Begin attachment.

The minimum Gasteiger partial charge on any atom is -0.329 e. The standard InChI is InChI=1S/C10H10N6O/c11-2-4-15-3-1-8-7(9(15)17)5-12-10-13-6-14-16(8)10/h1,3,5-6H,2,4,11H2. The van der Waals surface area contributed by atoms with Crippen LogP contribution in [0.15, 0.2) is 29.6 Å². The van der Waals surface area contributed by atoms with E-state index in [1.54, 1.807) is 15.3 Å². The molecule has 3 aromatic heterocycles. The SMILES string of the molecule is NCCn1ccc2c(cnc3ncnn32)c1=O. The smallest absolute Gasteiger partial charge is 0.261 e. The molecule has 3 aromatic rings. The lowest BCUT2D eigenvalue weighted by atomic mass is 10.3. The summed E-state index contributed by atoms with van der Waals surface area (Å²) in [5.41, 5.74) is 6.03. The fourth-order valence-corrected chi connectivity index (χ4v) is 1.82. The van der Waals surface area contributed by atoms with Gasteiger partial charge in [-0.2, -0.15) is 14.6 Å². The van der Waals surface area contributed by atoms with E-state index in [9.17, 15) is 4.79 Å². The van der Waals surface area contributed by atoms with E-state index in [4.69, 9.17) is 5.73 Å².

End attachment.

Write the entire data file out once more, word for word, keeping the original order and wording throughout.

The minimum Gasteiger partial charge on any atom is -0.329 e. The standard InChI is InChI=1S/C10H10N6O/c11-2-4-15-3-1-8-7(9(15)17)5-12-10-13-6-14-16(8)10/h1,3,5-6H,2,4,11H2. The van der Waals surface area contributed by atoms with Crippen LogP contribution in [0.15, 0.2) is 29.6 Å². The van der Waals surface area contributed by atoms with E-state index in [1.54, 1.807) is 15.3 Å². The molecule has 3 aromatic heterocycles. The SMILES string of the molecule is NCCn1ccc2c(cnc3ncnn32)c1=O. The smallest absolute Gasteiger partial charge is 0.261 e. The molecule has 3 aromatic rings. The lowest BCUT2D eigenvalue weighted by atomic mass is 10.3. The summed E-state index contributed by atoms with van der Waals surface area (Å²) in [5.41, 5.74) is 6.03. The fourth-order valence-corrected chi connectivity index (χ4v) is 1.82. The van der Waals surface area contributed by atoms with Gasteiger partial charge in [-0.2, -0.15) is 14.6 Å². The van der Waals surface area contributed by atoms with E-state index in [9.17, 15) is 4.79 Å². The van der Waals surface area contributed by atoms with E-state index in [4.69, 9.17) is 5.73 Å².